A pair of old headphones sat atop a legal pad on Christopher Orman’s desk. He wasn’t listening to music.
As the incoming assistant city attorney and prosecutor to take over when August Petropulos steps down, Orman, 36, is listening to court transcripts.
But there was a time when he would have had music playing.
“When I was in law school, I went through a phase where I needed to get things done fast and keep myself going especially when I got tired,” he said. “I’d listen to, just, annoying music, like Aphex Twin and all that – which was not my personality at all.”
Originally from Texas, Orman grew up in Encinitas, Calif. After completing a degree in literature and philosophy at California State San Marcos, he moved back to Texas in hopes of becoming a writer where he spent time substitute teaching at a high school.
From there he was off to Florida to become a chef. It would take 15-hour long workdays and a lack of sleep before he’d had enough.
“I did that for about three years, then I decided if I’m going to be working this hard, I’m sure there’s a lot of other things I could be doing,” he said. “It was fun, but I would have not become an attorney and been able to handle the stress had I not been a chef.”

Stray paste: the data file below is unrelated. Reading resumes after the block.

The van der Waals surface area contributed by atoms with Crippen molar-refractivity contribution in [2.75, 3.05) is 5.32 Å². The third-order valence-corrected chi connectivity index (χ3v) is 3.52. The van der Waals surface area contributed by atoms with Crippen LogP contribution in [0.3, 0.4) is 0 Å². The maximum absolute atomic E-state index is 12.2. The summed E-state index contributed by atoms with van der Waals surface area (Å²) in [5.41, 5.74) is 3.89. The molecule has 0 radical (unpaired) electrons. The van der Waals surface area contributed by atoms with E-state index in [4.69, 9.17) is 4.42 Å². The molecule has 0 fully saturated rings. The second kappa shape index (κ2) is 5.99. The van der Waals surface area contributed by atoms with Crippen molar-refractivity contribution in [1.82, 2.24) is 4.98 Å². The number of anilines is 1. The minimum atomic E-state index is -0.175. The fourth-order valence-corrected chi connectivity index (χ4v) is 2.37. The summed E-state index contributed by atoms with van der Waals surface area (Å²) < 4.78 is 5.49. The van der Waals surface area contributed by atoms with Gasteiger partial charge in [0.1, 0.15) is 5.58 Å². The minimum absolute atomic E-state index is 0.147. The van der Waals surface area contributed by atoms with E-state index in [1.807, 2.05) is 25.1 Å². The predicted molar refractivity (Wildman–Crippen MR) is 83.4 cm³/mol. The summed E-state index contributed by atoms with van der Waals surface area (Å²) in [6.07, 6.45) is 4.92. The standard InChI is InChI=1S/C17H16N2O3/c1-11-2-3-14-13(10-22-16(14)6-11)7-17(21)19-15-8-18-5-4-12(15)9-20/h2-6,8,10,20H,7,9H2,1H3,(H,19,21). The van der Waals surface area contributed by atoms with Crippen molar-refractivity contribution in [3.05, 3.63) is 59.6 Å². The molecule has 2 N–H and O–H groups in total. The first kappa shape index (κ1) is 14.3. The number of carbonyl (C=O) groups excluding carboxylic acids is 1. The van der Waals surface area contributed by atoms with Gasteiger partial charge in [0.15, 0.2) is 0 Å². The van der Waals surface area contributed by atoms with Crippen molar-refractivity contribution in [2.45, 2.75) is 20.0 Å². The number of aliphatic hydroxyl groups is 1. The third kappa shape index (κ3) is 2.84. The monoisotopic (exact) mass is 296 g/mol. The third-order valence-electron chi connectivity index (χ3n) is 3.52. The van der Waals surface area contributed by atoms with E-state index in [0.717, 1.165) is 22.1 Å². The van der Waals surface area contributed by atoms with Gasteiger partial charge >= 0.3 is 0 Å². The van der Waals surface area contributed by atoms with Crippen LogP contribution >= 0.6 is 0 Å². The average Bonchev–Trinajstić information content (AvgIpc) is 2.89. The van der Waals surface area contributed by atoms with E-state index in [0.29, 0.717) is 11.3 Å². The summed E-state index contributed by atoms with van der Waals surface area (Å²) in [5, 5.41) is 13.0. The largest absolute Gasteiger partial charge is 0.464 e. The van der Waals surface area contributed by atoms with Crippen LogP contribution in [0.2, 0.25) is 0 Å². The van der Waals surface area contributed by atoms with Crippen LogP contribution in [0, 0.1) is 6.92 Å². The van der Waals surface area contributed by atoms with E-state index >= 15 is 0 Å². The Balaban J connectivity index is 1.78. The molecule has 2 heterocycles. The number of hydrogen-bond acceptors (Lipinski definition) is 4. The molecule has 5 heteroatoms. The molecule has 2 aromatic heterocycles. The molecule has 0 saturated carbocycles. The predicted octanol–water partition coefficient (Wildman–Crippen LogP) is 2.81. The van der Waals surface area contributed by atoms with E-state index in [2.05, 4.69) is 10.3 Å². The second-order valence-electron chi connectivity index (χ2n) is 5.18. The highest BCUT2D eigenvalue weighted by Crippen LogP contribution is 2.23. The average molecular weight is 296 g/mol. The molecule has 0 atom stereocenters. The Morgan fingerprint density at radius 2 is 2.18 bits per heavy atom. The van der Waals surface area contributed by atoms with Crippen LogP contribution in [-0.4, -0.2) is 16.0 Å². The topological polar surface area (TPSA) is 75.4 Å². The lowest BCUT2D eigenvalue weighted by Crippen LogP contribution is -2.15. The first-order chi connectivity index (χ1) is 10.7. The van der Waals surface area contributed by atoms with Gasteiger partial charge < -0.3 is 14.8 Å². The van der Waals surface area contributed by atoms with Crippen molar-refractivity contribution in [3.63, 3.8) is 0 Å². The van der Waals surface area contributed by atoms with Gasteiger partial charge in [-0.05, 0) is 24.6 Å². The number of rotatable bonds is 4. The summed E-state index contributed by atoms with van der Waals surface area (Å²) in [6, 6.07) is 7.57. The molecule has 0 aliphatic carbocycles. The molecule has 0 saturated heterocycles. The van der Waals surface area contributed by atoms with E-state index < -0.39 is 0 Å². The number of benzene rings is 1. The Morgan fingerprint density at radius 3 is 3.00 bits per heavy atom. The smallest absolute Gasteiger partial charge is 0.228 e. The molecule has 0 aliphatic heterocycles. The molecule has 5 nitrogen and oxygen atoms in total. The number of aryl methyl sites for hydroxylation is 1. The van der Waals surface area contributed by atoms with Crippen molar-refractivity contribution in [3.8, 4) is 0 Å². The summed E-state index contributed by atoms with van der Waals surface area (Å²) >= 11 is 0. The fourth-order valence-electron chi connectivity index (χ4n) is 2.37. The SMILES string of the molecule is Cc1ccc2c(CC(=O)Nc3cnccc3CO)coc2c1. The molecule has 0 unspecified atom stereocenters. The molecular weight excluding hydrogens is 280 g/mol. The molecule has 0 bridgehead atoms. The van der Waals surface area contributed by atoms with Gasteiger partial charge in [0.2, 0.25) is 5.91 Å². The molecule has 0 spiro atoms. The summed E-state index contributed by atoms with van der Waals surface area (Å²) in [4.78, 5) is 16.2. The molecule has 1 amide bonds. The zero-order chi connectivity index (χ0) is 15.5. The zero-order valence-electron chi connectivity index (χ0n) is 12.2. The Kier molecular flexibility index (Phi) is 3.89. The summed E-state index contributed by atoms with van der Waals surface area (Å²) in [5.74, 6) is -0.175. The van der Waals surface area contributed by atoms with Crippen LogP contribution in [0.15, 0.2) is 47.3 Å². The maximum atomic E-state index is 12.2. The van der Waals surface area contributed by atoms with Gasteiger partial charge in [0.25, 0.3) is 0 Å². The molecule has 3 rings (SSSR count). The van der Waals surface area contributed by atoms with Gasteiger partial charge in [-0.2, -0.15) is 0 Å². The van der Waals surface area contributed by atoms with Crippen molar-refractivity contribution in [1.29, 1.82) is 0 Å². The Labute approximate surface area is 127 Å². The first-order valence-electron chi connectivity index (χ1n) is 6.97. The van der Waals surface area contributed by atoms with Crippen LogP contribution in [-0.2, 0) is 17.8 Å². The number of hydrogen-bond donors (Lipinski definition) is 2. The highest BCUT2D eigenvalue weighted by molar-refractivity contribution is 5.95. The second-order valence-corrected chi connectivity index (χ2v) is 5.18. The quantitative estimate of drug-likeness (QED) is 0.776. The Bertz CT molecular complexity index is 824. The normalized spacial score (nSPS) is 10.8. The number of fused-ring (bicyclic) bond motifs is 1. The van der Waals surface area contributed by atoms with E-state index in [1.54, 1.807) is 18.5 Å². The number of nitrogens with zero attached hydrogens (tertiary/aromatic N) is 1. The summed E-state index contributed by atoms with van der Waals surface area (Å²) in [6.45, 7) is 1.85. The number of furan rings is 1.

It was during his time at law school at the University of Montana when he began applying for clerkships. His friend suggested Alaska, where he’d soon clerk for Judge William Carey in Ketchikan.
There he worked on the Rachelle Waterman trial. In that 2011 murder trial, Waterman was sentenced to three years in prison for her role in the death of her 48-year-old mother at the hands of two Craig residents in 2004.
“It was an awesome opportunity,” he said, “and judge Carey was awesome. He gave me huge opportunities.”
Then he worked in the district attorney’s office in Palmer where he garnered further experience handling felony drug cases, fish and game cases, and acting once as the on-call district attorney before coming here to Juneau.
Though he would have worked under John Hartle, the outgoing city attorney who’s retiring in June, he wished he’d had gotten the chance.
“I’m surprised because I’m always thinking about all of the opportunities for me to sponge off of people,” Orman said of being under Hartle’s tutelage. “I need to start trying to absorb some in the next month.”
Hartle will retire at the end of June. Orman, nevertheless, is excited to begin service to the community.
“I think my role and my responsibility in coming here is one to serve the city’s interest,” Orman said, “it’s also about the citizens and the people of Juneau.”
Orman moved to Juneau with his wife Angela, his son Forrest, 2, and daughter Auralia, 12.
• Contact reporter Kenneth Rosen at 523-2250 or at firstname.lastname@example.org.